Claire gets creative with her reading light. Anything for Game of Thrones, right? Snapchat courtesy Sara Laughlin.
Claire gets creative with her reading light. Anything for Game of Thrones, right? Snapchat courtesy Sara Laughlin.

We joked about the Oregon Trail and who would survive as a pioneer. One roommate said she “was having Netflix withdrawals.” It was part giant sleepover, part camping and complete fun. A house-wide game of hide and seek was decided on. I declined, but it was highly amusing watching them tiptoeing around with flashlights and hearing screams of terror when someone was caught off-guard.

It was like we were kids again, a most welcomed distraction from the pressure of impending adulthood that will land on us—thud—after next week’s college graduation. We were carefree, slaphappy and giddy with laughter. It was an elusive and fleeting feeling, one that I wanted to fold up and tuck away forever.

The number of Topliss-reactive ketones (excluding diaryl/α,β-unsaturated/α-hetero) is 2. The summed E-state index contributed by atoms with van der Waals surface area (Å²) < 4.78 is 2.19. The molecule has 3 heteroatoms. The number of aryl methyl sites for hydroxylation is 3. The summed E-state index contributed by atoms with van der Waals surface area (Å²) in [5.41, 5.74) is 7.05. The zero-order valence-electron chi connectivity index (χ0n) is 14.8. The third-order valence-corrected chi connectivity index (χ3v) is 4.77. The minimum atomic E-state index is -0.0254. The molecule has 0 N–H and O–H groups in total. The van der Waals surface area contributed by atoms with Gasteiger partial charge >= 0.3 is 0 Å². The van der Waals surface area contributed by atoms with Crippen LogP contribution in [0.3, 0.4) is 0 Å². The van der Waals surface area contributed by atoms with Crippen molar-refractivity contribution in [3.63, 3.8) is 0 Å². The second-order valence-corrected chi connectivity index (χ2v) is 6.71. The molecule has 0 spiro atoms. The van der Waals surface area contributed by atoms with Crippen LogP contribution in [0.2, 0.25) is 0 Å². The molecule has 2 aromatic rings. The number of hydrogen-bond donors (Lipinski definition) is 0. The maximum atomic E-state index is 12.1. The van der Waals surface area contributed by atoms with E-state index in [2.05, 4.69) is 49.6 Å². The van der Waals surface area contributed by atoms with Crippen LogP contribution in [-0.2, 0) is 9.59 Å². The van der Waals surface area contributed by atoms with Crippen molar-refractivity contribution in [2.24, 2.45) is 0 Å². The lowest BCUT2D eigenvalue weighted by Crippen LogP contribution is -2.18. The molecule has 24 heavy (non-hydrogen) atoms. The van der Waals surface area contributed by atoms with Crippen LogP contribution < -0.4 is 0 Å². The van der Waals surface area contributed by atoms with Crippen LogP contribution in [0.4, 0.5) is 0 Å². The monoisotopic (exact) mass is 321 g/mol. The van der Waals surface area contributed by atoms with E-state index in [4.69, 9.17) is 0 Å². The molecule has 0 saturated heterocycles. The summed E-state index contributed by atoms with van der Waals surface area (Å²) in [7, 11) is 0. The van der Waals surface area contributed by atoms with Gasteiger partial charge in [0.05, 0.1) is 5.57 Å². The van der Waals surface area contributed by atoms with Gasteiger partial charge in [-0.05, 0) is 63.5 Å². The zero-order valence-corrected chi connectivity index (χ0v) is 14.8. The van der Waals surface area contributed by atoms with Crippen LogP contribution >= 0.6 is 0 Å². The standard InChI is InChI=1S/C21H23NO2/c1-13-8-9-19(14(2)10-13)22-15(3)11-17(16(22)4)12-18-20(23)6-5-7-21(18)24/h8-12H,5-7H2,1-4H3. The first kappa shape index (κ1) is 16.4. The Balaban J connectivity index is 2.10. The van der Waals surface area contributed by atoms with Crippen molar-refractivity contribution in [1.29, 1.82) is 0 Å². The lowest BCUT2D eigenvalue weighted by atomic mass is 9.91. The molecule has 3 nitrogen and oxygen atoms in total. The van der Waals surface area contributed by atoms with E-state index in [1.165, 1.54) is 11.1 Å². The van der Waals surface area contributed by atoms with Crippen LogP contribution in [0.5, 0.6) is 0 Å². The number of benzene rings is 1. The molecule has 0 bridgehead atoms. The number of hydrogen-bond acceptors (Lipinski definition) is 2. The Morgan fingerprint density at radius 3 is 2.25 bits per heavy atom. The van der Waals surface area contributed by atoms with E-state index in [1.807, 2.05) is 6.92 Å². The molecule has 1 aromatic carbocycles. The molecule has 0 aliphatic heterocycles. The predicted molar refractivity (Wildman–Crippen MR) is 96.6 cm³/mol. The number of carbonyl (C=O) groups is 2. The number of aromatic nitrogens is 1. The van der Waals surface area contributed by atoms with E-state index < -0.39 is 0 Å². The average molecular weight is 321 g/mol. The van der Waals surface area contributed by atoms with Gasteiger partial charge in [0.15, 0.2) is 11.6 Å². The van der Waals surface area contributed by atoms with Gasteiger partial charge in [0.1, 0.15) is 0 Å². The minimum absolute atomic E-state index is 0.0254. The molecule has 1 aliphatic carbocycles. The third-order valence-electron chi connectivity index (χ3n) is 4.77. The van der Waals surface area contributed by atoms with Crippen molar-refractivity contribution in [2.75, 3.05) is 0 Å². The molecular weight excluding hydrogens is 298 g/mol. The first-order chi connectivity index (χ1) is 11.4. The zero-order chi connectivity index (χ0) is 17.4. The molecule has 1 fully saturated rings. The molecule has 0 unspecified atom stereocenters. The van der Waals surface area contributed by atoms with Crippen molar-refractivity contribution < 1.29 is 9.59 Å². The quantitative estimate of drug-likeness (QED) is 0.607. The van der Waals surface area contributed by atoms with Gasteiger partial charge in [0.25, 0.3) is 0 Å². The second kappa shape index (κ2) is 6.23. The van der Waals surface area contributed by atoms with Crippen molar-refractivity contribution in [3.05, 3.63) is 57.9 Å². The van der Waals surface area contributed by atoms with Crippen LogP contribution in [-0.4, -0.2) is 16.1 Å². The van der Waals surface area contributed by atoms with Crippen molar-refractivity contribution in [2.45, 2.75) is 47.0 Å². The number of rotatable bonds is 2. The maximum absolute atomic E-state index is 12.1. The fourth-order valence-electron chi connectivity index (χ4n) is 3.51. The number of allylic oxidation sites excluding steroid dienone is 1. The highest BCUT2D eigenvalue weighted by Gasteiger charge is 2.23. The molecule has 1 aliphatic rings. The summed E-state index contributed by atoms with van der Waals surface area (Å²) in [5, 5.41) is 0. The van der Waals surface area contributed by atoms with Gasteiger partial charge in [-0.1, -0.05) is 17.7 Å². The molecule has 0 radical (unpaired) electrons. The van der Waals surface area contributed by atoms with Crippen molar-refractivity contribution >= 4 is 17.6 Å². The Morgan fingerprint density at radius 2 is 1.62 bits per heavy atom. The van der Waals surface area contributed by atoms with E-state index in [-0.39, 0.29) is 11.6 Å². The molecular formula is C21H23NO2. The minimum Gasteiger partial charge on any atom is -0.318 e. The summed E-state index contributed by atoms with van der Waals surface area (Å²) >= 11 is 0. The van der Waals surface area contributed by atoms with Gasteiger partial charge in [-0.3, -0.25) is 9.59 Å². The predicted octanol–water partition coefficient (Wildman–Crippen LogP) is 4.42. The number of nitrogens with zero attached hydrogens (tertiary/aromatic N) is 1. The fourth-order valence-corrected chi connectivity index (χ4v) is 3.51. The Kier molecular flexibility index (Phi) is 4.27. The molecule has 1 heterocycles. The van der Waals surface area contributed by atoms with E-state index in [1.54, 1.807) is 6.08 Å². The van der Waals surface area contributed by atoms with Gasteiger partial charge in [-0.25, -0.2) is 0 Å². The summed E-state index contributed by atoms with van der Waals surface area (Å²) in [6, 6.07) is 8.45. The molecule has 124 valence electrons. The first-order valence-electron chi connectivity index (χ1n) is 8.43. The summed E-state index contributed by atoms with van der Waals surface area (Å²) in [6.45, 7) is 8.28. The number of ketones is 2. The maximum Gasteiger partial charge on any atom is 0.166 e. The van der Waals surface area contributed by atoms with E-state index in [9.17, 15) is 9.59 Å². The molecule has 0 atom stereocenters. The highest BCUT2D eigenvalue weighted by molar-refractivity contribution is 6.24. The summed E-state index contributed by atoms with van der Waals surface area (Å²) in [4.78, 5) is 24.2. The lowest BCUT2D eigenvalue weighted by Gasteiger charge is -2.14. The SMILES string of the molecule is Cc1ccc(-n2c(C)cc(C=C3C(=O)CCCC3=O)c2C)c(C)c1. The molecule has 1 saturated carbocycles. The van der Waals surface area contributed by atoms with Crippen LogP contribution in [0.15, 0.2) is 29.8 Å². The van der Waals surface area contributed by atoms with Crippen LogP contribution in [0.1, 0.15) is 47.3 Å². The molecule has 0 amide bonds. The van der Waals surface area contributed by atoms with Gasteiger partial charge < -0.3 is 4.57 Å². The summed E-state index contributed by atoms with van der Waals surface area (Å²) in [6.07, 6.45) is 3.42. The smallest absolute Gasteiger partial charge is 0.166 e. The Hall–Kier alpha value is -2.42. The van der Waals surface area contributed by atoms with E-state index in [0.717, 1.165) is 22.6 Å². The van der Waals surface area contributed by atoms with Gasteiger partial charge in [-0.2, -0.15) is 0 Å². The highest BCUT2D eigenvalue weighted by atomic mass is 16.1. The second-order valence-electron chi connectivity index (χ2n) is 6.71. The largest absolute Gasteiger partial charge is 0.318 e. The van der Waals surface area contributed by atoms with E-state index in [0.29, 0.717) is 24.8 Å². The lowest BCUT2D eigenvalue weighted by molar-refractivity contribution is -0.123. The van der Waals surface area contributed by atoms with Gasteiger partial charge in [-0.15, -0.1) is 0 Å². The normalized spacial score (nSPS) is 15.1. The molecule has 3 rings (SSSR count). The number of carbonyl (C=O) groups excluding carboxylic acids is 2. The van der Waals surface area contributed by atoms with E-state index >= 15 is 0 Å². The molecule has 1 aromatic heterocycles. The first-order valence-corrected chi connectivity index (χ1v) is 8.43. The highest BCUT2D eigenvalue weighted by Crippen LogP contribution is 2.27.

After a quick shower by candlelight and a fruitless rummaging through the pitch-black closet, I read a magazine by flashlight before it began to flicker.

The sound of a chainsaw buzzing floated through the open window this morning, rousing me from a slumber.  I removed my eye mask and sat up. (Yes, I am aware that the fact I sleep with an eye mask makes me a diva. Deal with it.) Still no power.  The alarm clock was black, the fans still off. Crap.

It had been fun last night, running around and pretending to be a child. But now the pressures of responsibility were kicking in. There were documents to turn in, emails to send, and an iPhone monthly data allowance slowly counting down in the back of my mind. And as much as I hate to admit it, my life is almost entirely dependent on a fully functioning Wi-Fi connection.